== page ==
1920: 3 movies

(Last updated 11 September 2012)

Das Cabinet des Dr. Caligari
Directed by Robert Wiene
Written by Carl Mayer and Hans Janowitz
Starring Werner Krauss, Friedrich Feher, and Conrad Veidt
Production design by Walter Reimann and Walter Röhrig
Set decoration by Hermann Warm
Cinematography by Willy Hameister
Produced by Rudolf Meinert and Erich Pommer

   Relying on fantastic sets and possibly the creepiest and trippiest story ever, this movie succeeds in making the viewer feel and think powerful feelings and thoughts. It's romantic, it's paranoid, it's action-suspense. And the treats keep coming through to the end. Bravo!
   As for the purpose of the movie, it doesn't feel like it's just about vapid thrills. At its heart is a story of a young man, his friend, and the girl he loves. It's also about hearsay, perspective, and institutional corruption. Simply delicious no matter how you look at it. Historically, it sets the stage, literally, for the German Expressionist movement. Huge kudos to the masterful editing and the performances, especially by Werner Krauss.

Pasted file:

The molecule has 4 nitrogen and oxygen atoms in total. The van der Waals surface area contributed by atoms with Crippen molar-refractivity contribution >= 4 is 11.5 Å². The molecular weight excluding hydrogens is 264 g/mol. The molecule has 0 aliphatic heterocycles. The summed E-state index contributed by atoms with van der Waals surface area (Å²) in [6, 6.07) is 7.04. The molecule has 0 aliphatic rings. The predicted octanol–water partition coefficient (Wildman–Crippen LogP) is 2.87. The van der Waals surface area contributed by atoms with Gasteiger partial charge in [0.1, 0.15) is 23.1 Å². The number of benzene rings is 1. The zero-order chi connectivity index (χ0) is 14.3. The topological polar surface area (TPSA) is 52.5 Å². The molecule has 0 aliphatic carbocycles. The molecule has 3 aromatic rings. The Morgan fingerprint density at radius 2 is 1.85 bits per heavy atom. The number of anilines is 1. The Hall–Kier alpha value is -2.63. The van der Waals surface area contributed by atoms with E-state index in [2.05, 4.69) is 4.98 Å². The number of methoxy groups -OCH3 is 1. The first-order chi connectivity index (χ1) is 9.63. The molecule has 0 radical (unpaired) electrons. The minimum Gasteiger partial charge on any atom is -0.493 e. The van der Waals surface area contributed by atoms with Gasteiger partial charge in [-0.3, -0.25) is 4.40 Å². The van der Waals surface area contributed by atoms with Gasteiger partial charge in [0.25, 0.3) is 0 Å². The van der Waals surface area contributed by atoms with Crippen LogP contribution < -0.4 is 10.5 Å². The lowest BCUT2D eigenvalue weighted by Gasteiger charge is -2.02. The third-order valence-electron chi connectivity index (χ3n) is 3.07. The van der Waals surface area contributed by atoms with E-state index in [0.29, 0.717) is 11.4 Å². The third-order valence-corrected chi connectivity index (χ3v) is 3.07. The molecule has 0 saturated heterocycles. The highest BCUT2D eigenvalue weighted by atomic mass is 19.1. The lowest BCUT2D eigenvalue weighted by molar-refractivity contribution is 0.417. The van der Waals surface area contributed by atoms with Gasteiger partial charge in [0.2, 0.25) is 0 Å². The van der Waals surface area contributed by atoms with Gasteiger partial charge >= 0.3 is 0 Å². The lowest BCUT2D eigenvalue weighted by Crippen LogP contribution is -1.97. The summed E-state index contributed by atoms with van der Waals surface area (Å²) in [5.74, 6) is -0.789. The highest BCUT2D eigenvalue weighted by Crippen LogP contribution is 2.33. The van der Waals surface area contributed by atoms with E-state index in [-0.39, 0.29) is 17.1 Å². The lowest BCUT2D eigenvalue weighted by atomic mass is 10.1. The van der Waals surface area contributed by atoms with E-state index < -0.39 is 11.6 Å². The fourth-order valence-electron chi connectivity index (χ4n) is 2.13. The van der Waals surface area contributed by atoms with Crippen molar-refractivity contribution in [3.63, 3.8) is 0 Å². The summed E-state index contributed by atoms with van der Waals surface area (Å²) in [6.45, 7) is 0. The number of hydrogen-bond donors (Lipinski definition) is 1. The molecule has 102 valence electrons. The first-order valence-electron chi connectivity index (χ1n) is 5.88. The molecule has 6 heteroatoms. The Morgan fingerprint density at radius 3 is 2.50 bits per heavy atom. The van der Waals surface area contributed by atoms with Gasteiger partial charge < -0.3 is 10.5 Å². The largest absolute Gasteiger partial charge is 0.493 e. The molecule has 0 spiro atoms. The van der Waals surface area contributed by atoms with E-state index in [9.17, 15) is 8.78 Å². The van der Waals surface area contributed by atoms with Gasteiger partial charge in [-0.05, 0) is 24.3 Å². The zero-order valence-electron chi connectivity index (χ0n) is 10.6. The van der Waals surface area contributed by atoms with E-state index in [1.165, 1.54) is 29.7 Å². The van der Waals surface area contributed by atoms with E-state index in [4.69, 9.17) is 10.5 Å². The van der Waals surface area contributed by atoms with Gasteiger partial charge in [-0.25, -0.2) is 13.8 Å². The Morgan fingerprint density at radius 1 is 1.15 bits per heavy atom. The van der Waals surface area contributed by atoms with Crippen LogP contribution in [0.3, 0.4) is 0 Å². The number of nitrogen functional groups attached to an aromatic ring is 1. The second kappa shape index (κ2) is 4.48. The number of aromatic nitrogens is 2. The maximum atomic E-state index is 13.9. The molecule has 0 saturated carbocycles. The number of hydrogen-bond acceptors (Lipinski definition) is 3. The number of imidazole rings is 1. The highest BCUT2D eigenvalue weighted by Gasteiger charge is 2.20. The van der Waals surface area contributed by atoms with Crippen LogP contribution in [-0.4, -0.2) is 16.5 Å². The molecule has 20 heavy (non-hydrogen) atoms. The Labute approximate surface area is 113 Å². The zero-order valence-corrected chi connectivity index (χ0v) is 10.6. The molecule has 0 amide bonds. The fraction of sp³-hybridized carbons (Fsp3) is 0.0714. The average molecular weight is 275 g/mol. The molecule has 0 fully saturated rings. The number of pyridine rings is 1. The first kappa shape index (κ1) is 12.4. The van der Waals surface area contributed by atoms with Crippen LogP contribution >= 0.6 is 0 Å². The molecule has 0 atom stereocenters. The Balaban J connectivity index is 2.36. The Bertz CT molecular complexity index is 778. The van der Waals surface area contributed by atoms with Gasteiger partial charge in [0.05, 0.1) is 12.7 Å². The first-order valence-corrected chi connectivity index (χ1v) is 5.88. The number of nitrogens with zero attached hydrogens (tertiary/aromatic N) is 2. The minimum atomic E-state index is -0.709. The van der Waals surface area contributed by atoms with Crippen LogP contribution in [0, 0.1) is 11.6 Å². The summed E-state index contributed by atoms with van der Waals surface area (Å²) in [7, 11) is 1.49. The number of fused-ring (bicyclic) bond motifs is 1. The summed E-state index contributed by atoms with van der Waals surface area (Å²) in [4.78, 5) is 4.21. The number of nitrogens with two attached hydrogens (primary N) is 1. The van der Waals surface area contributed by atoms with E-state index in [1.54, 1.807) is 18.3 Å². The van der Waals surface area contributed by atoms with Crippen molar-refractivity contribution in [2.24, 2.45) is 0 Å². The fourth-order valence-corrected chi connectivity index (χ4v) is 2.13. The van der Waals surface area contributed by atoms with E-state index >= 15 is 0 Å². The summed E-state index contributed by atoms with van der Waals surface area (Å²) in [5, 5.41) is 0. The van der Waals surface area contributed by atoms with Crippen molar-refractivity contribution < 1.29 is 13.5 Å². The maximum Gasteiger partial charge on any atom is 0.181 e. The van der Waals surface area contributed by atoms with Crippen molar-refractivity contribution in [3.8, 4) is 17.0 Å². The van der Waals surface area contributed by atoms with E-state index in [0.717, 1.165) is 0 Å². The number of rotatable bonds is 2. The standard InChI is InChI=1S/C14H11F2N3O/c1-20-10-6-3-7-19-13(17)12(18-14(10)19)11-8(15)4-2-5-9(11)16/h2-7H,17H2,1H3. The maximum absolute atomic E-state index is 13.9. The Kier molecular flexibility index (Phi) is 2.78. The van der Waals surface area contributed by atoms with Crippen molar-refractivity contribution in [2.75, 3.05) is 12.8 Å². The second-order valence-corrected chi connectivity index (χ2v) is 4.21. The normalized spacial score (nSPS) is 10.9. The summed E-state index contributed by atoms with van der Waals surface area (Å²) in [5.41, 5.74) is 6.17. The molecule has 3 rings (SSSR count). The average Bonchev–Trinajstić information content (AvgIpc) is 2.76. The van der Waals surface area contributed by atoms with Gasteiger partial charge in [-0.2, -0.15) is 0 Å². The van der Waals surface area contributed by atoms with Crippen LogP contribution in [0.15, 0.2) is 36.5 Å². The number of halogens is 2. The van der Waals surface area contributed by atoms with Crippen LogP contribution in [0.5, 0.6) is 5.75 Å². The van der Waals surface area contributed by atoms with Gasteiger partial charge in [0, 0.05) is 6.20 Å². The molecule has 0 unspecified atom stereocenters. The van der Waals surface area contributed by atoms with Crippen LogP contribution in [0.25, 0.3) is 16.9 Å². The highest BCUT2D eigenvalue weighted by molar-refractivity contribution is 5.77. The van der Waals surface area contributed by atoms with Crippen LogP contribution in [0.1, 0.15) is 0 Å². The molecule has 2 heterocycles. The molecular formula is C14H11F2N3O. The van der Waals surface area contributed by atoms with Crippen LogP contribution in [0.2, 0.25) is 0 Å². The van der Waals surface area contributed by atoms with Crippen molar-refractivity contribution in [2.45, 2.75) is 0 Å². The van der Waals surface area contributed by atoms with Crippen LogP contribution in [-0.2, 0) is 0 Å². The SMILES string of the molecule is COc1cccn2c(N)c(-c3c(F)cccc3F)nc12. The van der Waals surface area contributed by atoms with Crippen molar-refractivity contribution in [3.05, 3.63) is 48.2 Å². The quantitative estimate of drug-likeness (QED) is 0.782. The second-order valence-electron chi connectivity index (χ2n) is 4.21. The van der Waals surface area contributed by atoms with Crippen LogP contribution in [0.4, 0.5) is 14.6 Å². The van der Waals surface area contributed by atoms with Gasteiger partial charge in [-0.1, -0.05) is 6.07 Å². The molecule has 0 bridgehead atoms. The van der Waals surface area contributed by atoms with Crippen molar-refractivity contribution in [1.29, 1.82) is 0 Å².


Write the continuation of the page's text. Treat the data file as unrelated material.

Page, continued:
Countless future movies owe much to this one. The title translates as "The Cabinet of Dr. Caligari".

High and Dizzy 
Produced and directed by Hal Roach
Starring Harold Lloyd and Mildred Davis
Cinematography by Walter Lundin

   Interesting that two major somnambulist movies were made this year. This is a wacky one in which a  sleepwalker meets a drunk, and it features possibly the greatest depiction of drunkenness ever captured in movies. Though Chaplin was the reigning comedic genius of the time, Harold Lloyd borrows nothing to achieve this masterpiece of laughs, thrills, and charm. Even just the beginning scenes which find a goofy but amusing blend of editing, direction, acting, and camera-work, would be enough to earn this a place on this list. And when the ledge scenes arrive, they are so good, photographically and emotionally, it becomes crystal clear that Lloyd was devoted to creating a wonderful experience for the audience. This is one of his most stunning and eternal gifts to us.

The Clown's Little Brother 
Written, animated, co-produced,
and starring Max Fleischer
Directed by Dave Fleischer
Co-produced by John Randolph Bray

   With his Out of the Inkwell series, which he started making in 1918, Max Fleischer was looking for a way to make his drawings more realistic, personable, and entertaining than if they had been static cartoons in a newspaper. By this year, he had already found an engaging character, Koko the clown, and developed a fantastic formula that exceeded his goals: Koko would interact from the drawing pad with his maker, and sometimes leave the page to wreak havoc around the room. In this particular movie, Koko has a breathtaking fight with Max's new pet cat.
   Animation again saves the day by broadening the horizons for movie-making.

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